Award of Attorneys' Fees Upheld on Appeal in Dietary Supplement Patent-Infringement Suit
May 20, 2019
In a patent-infringement lawsuit, Miller & Martin successfully upheld on appeal an award of attorneys’ fees for its client Hi-Tech Pharmaceuticals. The Federal Circuit determined that Stanford University and ThermoLife International LLC must pay Vital Pharmaceuticals and Hi-Tech Pharmaceuticals a total of $1.3 million in attorneys fees for accusing them of infringement without first doing a proper infringement investigation, even though the question of infringement was never addressed in the district court. The Federal Circuit’s opinion clarifies the need for plaintiffs to do reasonable investigation of patent claims before filing suit, and inadequate investigation before filing can render the case exceptional, justifying an attorneys’ fees award against the losing party.
In 2016, the district court had held that the four patents were invalid because they were obvious and anticipated. Hi-Tech and Vital then sought legal fees, saying that plaintiffs Stanford and ThermoLife could have learned there was no infringement had they conducted simple tests on the products before suing. The district court found that ThermoLife and Stanford filed numerous complaints without adequately investigating to extract nuisance-value settlements.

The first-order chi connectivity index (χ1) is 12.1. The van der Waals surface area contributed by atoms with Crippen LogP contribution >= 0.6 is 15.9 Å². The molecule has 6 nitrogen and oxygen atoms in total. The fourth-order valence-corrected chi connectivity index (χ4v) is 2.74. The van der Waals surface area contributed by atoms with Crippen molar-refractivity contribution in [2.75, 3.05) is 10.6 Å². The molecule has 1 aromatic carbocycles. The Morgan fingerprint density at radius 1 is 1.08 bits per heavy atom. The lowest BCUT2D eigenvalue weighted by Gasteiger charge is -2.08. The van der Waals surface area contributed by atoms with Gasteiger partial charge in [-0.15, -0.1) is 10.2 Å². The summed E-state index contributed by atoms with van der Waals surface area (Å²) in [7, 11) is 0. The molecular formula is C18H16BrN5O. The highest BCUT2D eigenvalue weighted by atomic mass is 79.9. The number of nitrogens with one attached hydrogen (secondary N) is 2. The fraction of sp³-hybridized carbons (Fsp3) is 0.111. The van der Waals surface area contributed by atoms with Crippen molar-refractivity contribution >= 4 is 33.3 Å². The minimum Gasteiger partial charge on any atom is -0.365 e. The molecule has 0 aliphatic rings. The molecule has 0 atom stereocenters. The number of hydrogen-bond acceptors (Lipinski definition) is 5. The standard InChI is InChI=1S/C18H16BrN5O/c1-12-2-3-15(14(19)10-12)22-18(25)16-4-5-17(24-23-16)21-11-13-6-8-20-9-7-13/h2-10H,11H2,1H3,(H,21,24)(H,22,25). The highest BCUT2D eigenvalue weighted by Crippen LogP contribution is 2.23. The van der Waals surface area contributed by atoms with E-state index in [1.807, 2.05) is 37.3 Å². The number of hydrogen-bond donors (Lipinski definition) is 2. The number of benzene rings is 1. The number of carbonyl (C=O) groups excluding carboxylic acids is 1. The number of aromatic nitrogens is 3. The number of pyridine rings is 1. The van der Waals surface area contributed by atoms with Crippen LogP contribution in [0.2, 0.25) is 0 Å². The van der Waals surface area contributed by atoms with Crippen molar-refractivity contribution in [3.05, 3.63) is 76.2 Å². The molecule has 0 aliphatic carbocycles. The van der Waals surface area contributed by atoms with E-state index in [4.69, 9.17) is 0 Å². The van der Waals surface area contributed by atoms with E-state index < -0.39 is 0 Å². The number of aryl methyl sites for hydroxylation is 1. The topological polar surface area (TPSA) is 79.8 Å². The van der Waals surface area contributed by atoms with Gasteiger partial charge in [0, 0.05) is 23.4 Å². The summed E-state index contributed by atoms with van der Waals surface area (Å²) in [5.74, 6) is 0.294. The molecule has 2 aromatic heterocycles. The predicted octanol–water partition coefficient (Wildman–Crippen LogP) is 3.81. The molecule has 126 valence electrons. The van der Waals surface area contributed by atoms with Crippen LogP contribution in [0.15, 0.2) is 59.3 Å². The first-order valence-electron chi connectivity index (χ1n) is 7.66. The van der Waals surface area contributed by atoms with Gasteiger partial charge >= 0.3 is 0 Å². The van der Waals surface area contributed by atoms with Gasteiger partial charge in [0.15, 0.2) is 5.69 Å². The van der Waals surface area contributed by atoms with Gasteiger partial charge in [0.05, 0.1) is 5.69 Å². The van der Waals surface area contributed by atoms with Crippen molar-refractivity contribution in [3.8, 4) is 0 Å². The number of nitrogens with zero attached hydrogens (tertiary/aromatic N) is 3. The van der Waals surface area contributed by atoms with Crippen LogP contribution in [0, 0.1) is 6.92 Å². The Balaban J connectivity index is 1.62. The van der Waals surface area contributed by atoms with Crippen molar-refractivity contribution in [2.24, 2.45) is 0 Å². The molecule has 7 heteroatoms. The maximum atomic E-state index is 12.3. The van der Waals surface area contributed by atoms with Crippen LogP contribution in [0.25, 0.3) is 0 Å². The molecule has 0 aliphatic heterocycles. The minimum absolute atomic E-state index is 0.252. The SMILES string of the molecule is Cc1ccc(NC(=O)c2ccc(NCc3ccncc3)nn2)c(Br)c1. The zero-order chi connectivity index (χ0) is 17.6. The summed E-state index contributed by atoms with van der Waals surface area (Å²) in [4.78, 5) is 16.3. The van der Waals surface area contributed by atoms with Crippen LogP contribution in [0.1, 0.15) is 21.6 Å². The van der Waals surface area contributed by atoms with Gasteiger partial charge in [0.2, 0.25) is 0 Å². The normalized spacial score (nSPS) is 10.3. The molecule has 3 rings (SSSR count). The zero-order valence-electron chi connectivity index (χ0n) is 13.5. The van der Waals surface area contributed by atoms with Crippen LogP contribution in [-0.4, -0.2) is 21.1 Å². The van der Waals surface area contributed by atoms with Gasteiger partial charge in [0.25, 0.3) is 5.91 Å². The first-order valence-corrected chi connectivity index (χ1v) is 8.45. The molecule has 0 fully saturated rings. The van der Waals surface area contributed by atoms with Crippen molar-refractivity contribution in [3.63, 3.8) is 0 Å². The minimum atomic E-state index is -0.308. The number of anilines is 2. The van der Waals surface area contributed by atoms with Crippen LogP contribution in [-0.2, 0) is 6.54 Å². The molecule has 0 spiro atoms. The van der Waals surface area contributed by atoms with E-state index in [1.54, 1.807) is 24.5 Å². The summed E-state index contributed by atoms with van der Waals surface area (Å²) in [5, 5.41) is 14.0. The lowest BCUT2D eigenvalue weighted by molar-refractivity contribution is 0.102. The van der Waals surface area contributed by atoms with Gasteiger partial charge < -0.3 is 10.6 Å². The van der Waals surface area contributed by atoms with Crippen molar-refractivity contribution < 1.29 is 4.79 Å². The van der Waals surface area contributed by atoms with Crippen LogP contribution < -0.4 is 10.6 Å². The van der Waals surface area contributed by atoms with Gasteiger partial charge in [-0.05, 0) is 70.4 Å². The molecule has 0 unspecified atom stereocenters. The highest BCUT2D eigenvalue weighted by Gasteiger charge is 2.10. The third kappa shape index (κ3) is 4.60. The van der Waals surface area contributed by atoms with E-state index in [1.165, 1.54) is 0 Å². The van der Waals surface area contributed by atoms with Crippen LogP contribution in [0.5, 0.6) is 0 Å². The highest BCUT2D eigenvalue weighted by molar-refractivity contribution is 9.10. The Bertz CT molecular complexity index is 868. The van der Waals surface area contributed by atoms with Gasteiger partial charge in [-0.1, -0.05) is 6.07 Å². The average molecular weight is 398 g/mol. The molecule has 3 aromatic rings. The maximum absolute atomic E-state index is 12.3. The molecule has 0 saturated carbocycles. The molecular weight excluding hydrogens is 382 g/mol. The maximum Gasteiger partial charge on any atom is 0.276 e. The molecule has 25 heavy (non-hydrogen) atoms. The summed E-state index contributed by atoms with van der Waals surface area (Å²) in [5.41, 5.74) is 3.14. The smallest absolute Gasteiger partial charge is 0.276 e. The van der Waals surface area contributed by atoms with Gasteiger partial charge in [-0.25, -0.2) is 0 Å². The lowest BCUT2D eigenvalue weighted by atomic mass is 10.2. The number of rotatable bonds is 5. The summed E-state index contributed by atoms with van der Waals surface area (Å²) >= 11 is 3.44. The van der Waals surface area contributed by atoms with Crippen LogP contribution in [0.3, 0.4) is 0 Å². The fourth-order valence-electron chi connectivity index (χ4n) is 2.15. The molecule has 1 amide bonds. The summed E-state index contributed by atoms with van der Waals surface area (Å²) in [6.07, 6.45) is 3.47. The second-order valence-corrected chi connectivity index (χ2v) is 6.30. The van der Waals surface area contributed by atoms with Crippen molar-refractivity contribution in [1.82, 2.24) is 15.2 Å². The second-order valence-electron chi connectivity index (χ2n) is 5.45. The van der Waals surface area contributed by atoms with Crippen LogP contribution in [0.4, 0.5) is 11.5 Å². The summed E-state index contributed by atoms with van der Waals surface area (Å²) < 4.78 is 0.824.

“Hi-Tech believes the Federal Circuit, in affirming the award of attorneys’ fees against ThermoLife and Stanford University, reached the right decision,” said Robert F. Parsley of Miller & Martin. “We expect the Federal Circuit’s well-reasoned opinion to deter the filing of patent-infringement actions without reasonable prefiling investigation.”
Hi-Tech was represented by attorneys Robert F. Parsley of Miller & Martin and David Barnes.
Click the below links to read more.
- Bloomberg Law - Stanford Owes Fees in Dietary Supplement Patent Suit
- Law360 - Fed. Circ. OKs 'Unusual' $1.3M Fees Bill On Failed IP Suit
- Reuters Legal - Fed Circuit Affirms ‘Unusual’ Fee Award Against Stanford U in Supplement Patent Case